James ‘JY’ Young, left, and Tommy Shaw of Styx perform at the Huntington Center, playing to their faithful fan base. Styx was arguably the biggest draw to the megaconcert in Toledo.
Blade/Jetta Fraser Enlarge
Classic rock is music’s equivalent to the idiomatic phrase: “It is what it is.”
And what it was to the more than 4,800 fans who packed the Huntington Center on Sunday night to see a triple bill of REO Speedwagon, Styx, and Ted Nugent was mostly nostalgia.
“It reminds us of an easier time,” said 47-year-old Joe Turek of Luna Pier, Mich. “It seems like when we listened to the music the first time, the world was not so confusing or complicated. It takes us back. And it takes your mind off everything.”
Darlene Spradline, a 50-something from Toledo, was seeing REO Speedwagon for the fourth time. For her, reliving her youth is a state of mind.
“Your body reminds you how old you are, but your mind refuses to catch up,” she said. “That’s where I am.”
REO Speedwagon, Styx, and Ted Nugent have played to these faithful for years and quite literally banded together last year as a megaconcert attraction known as Midwest Rock ’n Roll Express, which launched its second-consecutive tour only a few days ago.
While The Midwest Rock ’n Roll Express name could just as easily represent its biggest audiences, the tour title is representative of the fact that REO Speedwagon and Styx are Chicago bands, and Nugent is from Detroit. And thus The Motor City Madman was awarded headliner status based on home-field advantage in a four-hour show, minus breaks between sets, that played much like a greatest-hits show.
REO Speedwagon started it off when a 10-song hour-long set that started promptly at 7. The band’s identity is mostly through lead singer Kevin Cronin, who, even at 61, has kept his high range. The band stirred the audience out of its seats immediately with opening song “Don’t Let Him Go,” followed by “Take It on the Run,” with Cronin pausing little to chat with the crowd during the band’s set.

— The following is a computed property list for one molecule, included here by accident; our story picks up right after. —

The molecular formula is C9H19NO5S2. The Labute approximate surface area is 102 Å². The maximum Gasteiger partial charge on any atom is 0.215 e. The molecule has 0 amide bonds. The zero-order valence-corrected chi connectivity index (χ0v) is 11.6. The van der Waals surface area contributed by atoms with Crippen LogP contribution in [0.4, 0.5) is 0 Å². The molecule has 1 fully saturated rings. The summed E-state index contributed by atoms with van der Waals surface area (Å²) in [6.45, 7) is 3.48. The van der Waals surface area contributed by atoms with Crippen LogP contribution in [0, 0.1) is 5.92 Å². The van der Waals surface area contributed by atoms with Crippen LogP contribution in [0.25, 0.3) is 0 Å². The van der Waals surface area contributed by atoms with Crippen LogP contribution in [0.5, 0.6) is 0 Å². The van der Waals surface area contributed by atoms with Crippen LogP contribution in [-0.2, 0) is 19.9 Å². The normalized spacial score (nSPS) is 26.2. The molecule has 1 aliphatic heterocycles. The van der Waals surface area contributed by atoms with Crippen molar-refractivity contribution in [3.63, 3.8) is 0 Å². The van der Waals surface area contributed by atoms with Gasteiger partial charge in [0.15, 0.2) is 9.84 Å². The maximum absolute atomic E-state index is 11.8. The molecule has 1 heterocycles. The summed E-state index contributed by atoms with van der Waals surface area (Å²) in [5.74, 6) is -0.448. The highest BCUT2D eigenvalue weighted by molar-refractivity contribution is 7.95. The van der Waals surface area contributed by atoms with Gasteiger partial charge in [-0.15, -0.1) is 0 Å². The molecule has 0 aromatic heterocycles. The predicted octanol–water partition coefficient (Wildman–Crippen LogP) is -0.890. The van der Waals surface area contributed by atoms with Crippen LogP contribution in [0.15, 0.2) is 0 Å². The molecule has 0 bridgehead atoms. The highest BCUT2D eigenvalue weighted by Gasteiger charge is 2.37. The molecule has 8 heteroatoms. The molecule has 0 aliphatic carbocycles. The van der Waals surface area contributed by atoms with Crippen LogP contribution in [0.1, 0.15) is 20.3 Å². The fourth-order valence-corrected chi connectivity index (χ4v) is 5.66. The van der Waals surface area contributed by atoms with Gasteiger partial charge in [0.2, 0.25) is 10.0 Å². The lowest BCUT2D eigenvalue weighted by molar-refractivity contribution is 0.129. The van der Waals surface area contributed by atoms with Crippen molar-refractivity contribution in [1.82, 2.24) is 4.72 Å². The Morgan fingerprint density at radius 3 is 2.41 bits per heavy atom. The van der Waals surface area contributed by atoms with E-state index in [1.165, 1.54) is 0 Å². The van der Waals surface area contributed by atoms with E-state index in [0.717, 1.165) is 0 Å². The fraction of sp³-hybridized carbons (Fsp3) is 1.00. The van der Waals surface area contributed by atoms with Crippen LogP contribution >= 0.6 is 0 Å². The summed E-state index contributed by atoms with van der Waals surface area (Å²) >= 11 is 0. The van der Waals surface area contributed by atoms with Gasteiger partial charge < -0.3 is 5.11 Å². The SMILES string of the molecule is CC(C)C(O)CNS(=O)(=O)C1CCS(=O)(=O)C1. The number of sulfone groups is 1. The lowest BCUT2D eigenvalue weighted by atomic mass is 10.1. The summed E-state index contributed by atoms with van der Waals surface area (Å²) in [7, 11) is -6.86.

REO Speedwagon's vocalist Kevin Cronin, left, with lead guitarist Dave Amato. Cronin, at 61, has kept his high vocal range.
Blade/Jetta Fraser Enlarge
Styx amped up the volume for its hour-long set and was arguably the biggest draw for Toledo. The band’s Midwest roots were prevalent in its setlist, with songs like “Blue Collar Man,” “Angry Young Man,” and “Too Much Time on My Hands.” It was the classic-rock staple “Come Sail Away,” however, that drew the biggest reaction, though keyboardist and lead singer Lawrence Gowan’s theatrics proved distracting and cheesy. Gowan has been with the band since 1999 and offers an adequate sound-alike replacement for Dennis DeYoung.
As with many classic rock acts at this point, there’s a shortage of original members in Styx: James “JY” Young is the only one. REO Speedwagon technically has only one original member, keyboardist Neal Doughty, though Cronin has been in the band since the early 1970s, and bassist Bruce Hall joined the band in 1978.
And then there’s Nugent, who is his own show.
The fiery guitarist played it loud, including the addition of a wall of speakers behind him and his three bandmates. In what may have been the loudest set at the Huntington Center so far, Nugent cranked the decibels with an aural assault that began with “Wango Tango” and “Just What the Doctor Ordered.”
Nugent also dropped in musical references to his home city with The Temptations’ Motown classic “My Girl,” and to guitar hero Chuck Berry and “ “Johnny B. Goode.”
When Styx lead singer and guitarist Tommy Shaw asked the crowd for a show of hands of how many were seeing the band for the first time and how many have seen the group before it was evenly split. His point was: The band and other classic rock artists are still relevant, even as its audience is graying along with the rockers. Well, not everyone.
At 22, Kyle Hobbs could have been the son of most anyone at the show. Not that it mattered to the Cardington, Ohio, resident. He was seeing Nugent for the fifth time, REO Speedwagon for the third, and Styx for the second.
“I like the release,” Hobbs said. “When you are here, you don’t think about anything else in the world. It gives you a break from the stress.”
Hobbs was raised on the FM staples and he prefers the 30-year-old and 40-year-old music to much of what he hears on the radio today. “Today’s music, it’s hard to understand what they’re saying. It’s not for me.”
Contact Kirk Baird at: email@example.com: or 419-724-6734.
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